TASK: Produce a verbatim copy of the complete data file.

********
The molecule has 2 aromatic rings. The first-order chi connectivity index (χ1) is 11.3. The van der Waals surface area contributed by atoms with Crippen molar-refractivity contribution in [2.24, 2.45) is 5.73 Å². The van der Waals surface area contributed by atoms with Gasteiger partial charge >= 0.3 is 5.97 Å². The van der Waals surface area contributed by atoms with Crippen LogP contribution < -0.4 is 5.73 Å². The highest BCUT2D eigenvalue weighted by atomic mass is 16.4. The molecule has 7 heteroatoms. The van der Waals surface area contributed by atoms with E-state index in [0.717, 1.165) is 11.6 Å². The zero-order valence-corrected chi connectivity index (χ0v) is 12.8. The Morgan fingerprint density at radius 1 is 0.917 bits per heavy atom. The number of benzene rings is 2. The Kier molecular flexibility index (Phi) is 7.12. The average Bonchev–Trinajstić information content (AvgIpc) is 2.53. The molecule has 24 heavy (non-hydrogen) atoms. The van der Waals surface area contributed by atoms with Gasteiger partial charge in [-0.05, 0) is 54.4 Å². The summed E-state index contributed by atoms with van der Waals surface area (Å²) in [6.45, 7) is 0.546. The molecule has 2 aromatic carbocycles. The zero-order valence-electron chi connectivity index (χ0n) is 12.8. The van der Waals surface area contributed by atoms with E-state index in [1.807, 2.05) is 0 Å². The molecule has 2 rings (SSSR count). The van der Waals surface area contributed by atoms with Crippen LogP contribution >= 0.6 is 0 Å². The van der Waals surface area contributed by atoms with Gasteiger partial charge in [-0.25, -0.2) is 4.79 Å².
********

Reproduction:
The molecule has 2 aromatic rings. The first-order chi connectivity index (χ1) is 11.3. The van der Waals surface area contributed by atoms with Crippen molar-refractivity contribution in [2.24, 2.45) is 5.73 Å². The van der Waals surface area contributed by atoms with Gasteiger partial charge >= 0.3 is 5.97 Å². The van der Waals surface area contributed by atoms with Crippen LogP contribution < -0.4 is 5.73 Å². The highest BCUT2D eigenvalue weighted by atomic mass is 16.4. The molecule has 7 heteroatoms. The van der Waals surface area contributed by atoms with E-state index in [0.717, 1.165) is 11.6 Å². The zero-order valence-corrected chi connectivity index (χ0v) is 12.8. The Morgan fingerprint density at radius 1 is 0.917 bits per heavy atom. The number of benzene rings is 2. The Kier molecular flexibility index (Phi) is 7.12. The average Bonchev–Trinajstić information content (AvgIpc) is 2.53. The molecule has 24 heavy (non-hydrogen) atoms. The van der Waals surface area contributed by atoms with Gasteiger partial charge in [-0.05, 0) is 54.4 Å². The summed E-state index contributed by atoms with van der Waals surface area (Å²) in [6.45, 7) is 0.546. The molecule has 2 aromatic carbocycles. The zero-order valence-electron chi connectivity index (χ0n) is 12.8. The van der Waals surface area contributed by atoms with E-state index in [1.807, 2.05) is 0 Å². The molecule has 2 rings (SSSR count). The van der Waals surface area contributed by atoms with Crippen LogP contribution >= 0.6 is 0 Å². The van der Waals surface area contributed by atoms with Gasteiger partial charge in [-0.25, -0.2) is 4.79 Å².